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Kicking ***

By local support ·
The other day big boss asked my boss for a personal favor; to rebuild his home equipment. My boss made some unrealistic promises, some of them technically impossible or impractical. Then he dumped the whole thing into my lap.

Big boss dropped two old computers on the table of my boss. The specifications of the project were vague ? something is not good. Anyway we had a general idea of what we were supposed to do. The dead-line was set to 4 pm the same day.

I work slowly and methodically, considering technical aspects and options. I want to prepare and gather needed information, before I jump. Tight dead-lines give me the jitters. Some of the hardware and software components were unfamiliar to me, and I had to test them before I continued.

At 4 pm big boss showed up. We only had a partial solution for him, so he extended the deadline until 4 pm the next day. Some issues involved the hardware. My boss? suggestions would take some time to implement, and they might not work. Then a new OS with service pack and drivers were needed. Security patches, virus protection and other upgrades were needed too.

I like big boss, and I would sure like to help him. For me he is an end user, he has vague ideas of what makes a computer work and the effort it takes to make it work.

I realized I could not possibly make the deadline. I don?t work well under stress, so I fell ill, and now I am out of office for some time. Probably this project awaits me when I get back, or my boss has finished it off.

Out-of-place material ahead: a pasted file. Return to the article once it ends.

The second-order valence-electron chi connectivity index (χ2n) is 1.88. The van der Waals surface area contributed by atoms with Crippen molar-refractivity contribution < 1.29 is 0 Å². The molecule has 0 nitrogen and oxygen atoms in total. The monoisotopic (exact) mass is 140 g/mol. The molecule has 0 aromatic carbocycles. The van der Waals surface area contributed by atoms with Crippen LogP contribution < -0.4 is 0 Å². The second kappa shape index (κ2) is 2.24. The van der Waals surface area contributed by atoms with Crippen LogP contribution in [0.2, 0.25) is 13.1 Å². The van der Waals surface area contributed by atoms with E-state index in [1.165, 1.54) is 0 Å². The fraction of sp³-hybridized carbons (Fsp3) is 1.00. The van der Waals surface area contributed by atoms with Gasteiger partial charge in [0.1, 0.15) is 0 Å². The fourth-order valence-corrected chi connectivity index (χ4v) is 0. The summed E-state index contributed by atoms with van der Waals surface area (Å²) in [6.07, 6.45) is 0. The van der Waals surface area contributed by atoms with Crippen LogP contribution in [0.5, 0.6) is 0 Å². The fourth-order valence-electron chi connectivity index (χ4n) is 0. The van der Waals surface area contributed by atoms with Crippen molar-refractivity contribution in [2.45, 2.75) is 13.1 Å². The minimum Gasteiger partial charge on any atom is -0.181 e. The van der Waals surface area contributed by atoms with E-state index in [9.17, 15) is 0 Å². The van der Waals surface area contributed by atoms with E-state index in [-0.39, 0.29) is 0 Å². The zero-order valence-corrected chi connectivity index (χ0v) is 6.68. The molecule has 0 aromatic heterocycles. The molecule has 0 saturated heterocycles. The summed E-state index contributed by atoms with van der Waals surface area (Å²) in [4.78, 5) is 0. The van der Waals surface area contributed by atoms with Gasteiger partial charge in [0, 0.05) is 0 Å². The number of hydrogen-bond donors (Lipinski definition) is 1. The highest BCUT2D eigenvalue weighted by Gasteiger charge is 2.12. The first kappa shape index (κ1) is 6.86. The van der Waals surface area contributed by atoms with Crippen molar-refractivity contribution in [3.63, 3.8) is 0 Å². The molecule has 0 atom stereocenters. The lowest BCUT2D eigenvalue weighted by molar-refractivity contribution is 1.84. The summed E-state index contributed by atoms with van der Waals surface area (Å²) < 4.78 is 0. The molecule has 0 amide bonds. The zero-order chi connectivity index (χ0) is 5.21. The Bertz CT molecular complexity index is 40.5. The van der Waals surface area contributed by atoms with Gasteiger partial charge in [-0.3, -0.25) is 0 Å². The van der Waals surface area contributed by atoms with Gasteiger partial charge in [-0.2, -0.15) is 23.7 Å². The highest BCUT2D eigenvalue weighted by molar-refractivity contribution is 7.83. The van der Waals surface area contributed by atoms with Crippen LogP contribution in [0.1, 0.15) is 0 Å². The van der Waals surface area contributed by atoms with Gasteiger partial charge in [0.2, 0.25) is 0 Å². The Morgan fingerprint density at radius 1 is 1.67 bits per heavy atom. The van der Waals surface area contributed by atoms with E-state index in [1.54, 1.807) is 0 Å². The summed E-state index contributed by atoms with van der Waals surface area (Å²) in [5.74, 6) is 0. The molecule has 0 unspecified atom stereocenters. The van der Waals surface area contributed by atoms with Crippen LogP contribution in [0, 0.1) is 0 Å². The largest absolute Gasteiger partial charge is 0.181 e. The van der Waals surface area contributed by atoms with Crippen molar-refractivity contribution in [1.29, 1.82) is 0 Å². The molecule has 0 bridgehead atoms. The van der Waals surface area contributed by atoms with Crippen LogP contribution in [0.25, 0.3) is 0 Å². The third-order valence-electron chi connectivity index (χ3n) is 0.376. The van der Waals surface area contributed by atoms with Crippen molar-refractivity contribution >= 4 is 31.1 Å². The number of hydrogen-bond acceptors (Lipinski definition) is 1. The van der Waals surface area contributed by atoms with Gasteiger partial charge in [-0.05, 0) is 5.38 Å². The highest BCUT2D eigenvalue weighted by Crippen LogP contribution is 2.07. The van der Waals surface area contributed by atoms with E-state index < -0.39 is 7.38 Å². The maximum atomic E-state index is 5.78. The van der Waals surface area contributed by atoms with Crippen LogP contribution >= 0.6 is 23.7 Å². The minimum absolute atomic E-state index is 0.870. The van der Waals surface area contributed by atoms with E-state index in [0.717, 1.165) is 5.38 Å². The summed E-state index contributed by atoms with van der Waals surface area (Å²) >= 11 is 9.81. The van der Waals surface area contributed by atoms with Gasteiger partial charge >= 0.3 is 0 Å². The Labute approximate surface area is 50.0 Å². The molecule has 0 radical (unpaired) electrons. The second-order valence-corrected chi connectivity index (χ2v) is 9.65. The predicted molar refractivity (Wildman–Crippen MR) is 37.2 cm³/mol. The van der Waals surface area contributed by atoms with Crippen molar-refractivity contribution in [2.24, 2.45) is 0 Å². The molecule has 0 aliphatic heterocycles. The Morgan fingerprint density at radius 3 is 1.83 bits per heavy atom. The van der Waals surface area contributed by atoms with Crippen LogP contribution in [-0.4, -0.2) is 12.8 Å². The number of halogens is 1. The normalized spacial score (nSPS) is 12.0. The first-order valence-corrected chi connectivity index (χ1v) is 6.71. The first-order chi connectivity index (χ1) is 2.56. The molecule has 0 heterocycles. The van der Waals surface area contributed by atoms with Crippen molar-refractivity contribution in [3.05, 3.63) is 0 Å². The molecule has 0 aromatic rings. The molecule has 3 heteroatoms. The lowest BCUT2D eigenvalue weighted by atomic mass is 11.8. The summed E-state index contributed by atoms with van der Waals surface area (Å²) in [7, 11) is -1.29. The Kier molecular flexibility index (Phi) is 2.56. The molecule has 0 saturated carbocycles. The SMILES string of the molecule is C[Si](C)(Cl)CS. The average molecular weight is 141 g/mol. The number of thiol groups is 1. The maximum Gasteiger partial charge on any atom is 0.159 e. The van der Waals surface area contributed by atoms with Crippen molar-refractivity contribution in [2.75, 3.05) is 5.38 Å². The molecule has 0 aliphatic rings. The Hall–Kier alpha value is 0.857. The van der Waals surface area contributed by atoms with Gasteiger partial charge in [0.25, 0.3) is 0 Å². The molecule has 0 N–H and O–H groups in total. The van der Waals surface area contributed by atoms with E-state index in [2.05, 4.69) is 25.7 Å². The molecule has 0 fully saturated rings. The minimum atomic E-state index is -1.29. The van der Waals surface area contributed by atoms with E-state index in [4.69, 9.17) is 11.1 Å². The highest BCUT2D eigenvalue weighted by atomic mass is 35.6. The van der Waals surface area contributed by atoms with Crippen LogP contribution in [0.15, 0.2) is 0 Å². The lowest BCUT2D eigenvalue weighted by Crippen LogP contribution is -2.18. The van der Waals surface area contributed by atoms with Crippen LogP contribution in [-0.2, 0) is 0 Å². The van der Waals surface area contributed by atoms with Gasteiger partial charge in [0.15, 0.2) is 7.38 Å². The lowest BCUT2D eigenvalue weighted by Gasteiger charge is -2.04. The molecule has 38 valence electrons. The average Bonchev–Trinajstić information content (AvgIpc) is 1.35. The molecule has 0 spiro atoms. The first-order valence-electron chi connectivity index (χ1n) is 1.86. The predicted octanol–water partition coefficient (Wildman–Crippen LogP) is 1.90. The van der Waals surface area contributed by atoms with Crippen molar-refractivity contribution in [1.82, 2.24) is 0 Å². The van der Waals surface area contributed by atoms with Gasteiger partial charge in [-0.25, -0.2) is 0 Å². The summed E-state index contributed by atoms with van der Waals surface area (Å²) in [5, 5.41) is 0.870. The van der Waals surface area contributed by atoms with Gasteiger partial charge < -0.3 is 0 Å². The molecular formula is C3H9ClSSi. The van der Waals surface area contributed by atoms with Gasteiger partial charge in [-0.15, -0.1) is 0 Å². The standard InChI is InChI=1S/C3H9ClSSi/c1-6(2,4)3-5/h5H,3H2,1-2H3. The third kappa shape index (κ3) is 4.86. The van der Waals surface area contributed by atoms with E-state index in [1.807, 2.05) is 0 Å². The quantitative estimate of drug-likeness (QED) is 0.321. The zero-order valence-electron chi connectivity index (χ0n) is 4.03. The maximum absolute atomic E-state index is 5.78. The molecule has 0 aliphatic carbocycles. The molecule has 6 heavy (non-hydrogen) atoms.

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The value of good communications

by JamesRL In reply to Kicking ***

Funny I just finished rebuilding a work collegues home computer. And I have rebuilt my boss' boss' boss' home computer.

Its good that you like to help. But being a pleaser isn't good if it stresses you out and makes you sick.

Never agree to unrealistic deadlines - and always take pains to set the right expectations. If you boss says he needs it tomorrow, you need to let him know that there is a lot of work and a short period of time, and always the possibility of hitting a roadblock due to things you haven't yet discovered.

And as a matter of course, I always expect the unexpected. If I know it takes roughtly an hour to reformat the drive and install the OS, I will ask for two hours, knowing there will be interruptions, phone calls, and that I need a little extra time in case I run into somthing funky. Better to be done early than to be sweating it. In project management we call it the contingency factor - on most projects its 10-15%, or more depending on the risks.

And be proactive. If your deadline is 4 PM, and its 2 PM and it looks like you won't make the deadline - call then and let them know. Better to let them know in advance than to have them show up on your door and make you sweat.

Ask clarifying questions if you don't know what they want.

Personally, while I like to keep a work life balance, I also sometimes bring work home or stay late to get things done. I've stayed till midnight and come in at 6 AM to try and get a server up before the users were affected. This to me is less stressful than dealing with angry users the next day.

I hope you do something in your life other than work and sleep in order to combat stress.


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Definitely need good communication

by Tink! In reply to Kicking ***

James is right.
You need to make sure the communication is open and clear. Most employers actually appreciate it when their employees have effective communication. It gives them a better understanding of what it is you do, as well as how they can help you to be able to do it.